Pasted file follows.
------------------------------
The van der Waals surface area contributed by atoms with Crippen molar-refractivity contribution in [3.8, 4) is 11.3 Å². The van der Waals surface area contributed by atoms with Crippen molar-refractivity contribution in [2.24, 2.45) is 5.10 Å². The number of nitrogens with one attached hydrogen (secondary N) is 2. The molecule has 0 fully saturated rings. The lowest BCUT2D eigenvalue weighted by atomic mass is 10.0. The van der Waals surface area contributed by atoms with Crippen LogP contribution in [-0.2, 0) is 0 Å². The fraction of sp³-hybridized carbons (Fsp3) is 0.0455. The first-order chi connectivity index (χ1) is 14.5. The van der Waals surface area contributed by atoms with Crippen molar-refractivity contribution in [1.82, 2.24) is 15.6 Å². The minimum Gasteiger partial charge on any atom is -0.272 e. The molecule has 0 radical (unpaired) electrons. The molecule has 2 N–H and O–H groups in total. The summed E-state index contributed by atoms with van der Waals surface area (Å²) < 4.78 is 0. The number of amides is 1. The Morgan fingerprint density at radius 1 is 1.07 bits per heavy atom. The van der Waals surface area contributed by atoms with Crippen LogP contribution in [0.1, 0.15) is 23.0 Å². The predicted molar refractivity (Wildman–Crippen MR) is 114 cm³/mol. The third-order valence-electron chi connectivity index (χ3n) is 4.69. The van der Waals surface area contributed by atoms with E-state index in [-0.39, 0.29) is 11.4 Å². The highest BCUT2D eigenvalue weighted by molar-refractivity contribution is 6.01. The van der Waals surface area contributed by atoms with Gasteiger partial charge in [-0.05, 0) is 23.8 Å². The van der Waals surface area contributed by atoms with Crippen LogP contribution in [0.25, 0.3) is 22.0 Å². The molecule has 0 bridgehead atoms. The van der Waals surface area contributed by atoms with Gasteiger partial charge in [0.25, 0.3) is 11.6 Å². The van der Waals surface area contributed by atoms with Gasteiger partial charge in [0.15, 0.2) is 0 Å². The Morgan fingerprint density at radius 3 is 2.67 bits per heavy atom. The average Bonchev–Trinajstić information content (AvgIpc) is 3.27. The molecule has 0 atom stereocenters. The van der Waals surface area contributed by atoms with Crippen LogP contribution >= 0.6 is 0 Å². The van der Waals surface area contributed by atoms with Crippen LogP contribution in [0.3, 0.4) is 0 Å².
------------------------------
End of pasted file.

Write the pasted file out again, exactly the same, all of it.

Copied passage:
The van der Waals surface area contributed by atoms with Crippen molar-refractivity contribution in [3.8, 4) is 11.3 Å². The van der Waals surface area contributed by atoms with Crippen molar-refractivity contribution in [2.24, 2.45) is 5.10 Å². The number of nitrogens with one attached hydrogen (secondary N) is 2. The molecule has 0 fully saturated rings. The lowest BCUT2D eigenvalue weighted by atomic mass is 10.0. The van der Waals surface area contributed by atoms with Crippen LogP contribution in [-0.2, 0) is 0 Å². The fraction of sp³-hybridized carbons (Fsp3) is 0.0455. The first-order chi connectivity index (χ1) is 14.5. The van der Waals surface area contributed by atoms with Crippen molar-refractivity contribution in [1.82, 2.24) is 15.6 Å². The minimum Gasteiger partial charge on any atom is -0.272 e. The molecule has 0 radical (unpaired) electrons. The molecule has 2 N–H and O–H groups in total. The summed E-state index contributed by atoms with van der Waals surface area (Å²) < 4.78 is 0. The number of amides is 1. The Morgan fingerprint density at radius 1 is 1.07 bits per heavy atom. The van der Waals surface area contributed by atoms with Crippen LogP contribution in [0.1, 0.15) is 23.0 Å². The predicted molar refractivity (Wildman–Crippen MR) is 114 cm³/mol. The third-order valence-electron chi connectivity index (χ3n) is 4.69. The van der Waals surface area contributed by atoms with E-state index in [-0.39, 0.29) is 11.4 Å². The highest BCUT2D eigenvalue weighted by molar-refractivity contribution is 6.01. The van der Waals surface area contributed by atoms with Gasteiger partial charge in [-0.05, 0) is 23.8 Å². The van der Waals surface area contributed by atoms with Crippen LogP contribution in [0.25, 0.3) is 22.0 Å². The molecule has 0 bridgehead atoms. The van der Waals surface area contributed by atoms with Gasteiger partial charge in [0.25, 0.3) is 11.6 Å². The van der Waals surface area contributed by atoms with Gasteiger partial charge in [0.15, 0.2) is 0 Å². The Morgan fingerprint density at radius 3 is 2.67 bits per heavy atom. The average Bonchev–Trinajstić information content (AvgIpc) is 3.27. The molecule has 0 atom stereocenters. The van der Waals surface area contributed by atoms with Crippen LogP contribution >= 0.6 is 0 Å². The van der Waals surface area contributed by atoms with Crippen LogP contribution in [0.3, 0.4) is 0 Å².